Free Markets, Free People

Lies, deficits and even more irony

I’m sure you have seen the chart that’s been circulating by Rex Nutting of Marketwatch in which he claims that Obama has overseen the least growth in federal spending.  In fact what Nutting reproves is the old “lies, damn lies and statistics” cliché.  James Pethokoukis  takes his argument apart here.

Then there is this story today.  It too pokes huge holes in the attempt downplay spending for the past few years during the Obama administration.  In this case the story points out the accounting practices, or lack thereof, that Congress uses that would likely find any business using them accused of keeping double books:

The typical American household would have paid nearly all of its income in taxes last year to balance the budget if the government used standard accounting rules to compute the deficit, a USA TODAY analysis finds.

Under those accounting practices, the government ran red ink last year equal to $42,054 per household — nearly four times the official number reported under unique rules set by Congress.

A U.S. household’s median income is $49,445, the Census reports.

The big difference between the official deficit and standard accounting: Congress exempts itself from including the cost of promised retirement benefits. Yet companies, states and local governments must include retirement commitments in financial statements, as required by federal law and private boards that set accounting rules.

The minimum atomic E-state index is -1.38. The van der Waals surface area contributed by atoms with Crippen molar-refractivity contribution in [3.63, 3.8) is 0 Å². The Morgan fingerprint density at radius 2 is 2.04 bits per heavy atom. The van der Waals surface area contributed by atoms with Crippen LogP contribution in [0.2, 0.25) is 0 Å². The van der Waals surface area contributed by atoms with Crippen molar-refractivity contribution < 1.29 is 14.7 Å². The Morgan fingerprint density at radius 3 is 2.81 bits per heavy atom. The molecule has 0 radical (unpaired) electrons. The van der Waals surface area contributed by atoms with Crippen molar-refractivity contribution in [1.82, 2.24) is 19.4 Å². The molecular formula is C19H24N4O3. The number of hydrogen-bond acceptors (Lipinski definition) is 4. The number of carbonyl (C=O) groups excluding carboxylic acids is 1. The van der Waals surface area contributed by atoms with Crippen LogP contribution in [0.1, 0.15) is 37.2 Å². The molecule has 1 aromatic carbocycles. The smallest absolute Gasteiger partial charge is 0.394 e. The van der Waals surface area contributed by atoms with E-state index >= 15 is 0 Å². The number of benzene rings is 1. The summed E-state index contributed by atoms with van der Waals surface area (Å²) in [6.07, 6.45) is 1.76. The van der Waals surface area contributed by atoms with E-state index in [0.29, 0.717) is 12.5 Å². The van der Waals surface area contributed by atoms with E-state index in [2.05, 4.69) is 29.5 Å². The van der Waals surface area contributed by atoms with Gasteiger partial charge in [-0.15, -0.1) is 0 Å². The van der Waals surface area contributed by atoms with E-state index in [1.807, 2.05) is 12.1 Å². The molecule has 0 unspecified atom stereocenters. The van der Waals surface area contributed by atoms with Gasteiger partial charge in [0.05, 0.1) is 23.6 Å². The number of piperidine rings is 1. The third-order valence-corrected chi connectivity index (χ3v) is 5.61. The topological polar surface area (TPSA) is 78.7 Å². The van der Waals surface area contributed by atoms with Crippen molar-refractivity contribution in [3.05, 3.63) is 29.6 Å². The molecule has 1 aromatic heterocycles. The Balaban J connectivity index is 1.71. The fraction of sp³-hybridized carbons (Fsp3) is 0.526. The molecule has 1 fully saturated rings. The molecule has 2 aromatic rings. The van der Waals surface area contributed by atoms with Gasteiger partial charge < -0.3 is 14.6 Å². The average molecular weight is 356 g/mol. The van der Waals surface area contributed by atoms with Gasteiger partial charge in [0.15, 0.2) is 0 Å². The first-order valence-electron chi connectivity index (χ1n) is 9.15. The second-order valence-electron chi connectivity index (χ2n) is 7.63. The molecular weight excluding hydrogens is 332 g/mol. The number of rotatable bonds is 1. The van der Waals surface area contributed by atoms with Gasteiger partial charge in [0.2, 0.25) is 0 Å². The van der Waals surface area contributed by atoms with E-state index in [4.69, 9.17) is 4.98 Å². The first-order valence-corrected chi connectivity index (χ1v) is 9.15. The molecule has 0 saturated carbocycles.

The deficit was $5 trillion last year under those rules. The official number was $1.3 trillion. Liabilities for Social Security, Medicare and other retirement programs rose by $3.7 trillion in 2011, according to government actuaries, but the amount was not registered on the government’s books.

If you think unemployment is under reported, when it comes to the deficit, you ain’t seen nothin’ yet, brother.

$5 trillion dollars.  Let that sink in a bit.   If this were any business out there using standard accounting rules, that’s what they would, by law, have to report.

Congress?   Well, they’re special.  They get to make up the rules as they go along and then follow them only if they wish too (with the option then of again changing the rules to fit what they’ve decided to do).  In fact, since today seems to be irony day, the irony is:

"By law, the federal government can’t tell the truth," says accountant Sheila Weinberg of the Chicago-based Institute for Truth in Accounting.

Amazing but not shocking.  In fact, not even surprising.  We didn’t get here by being told the truth.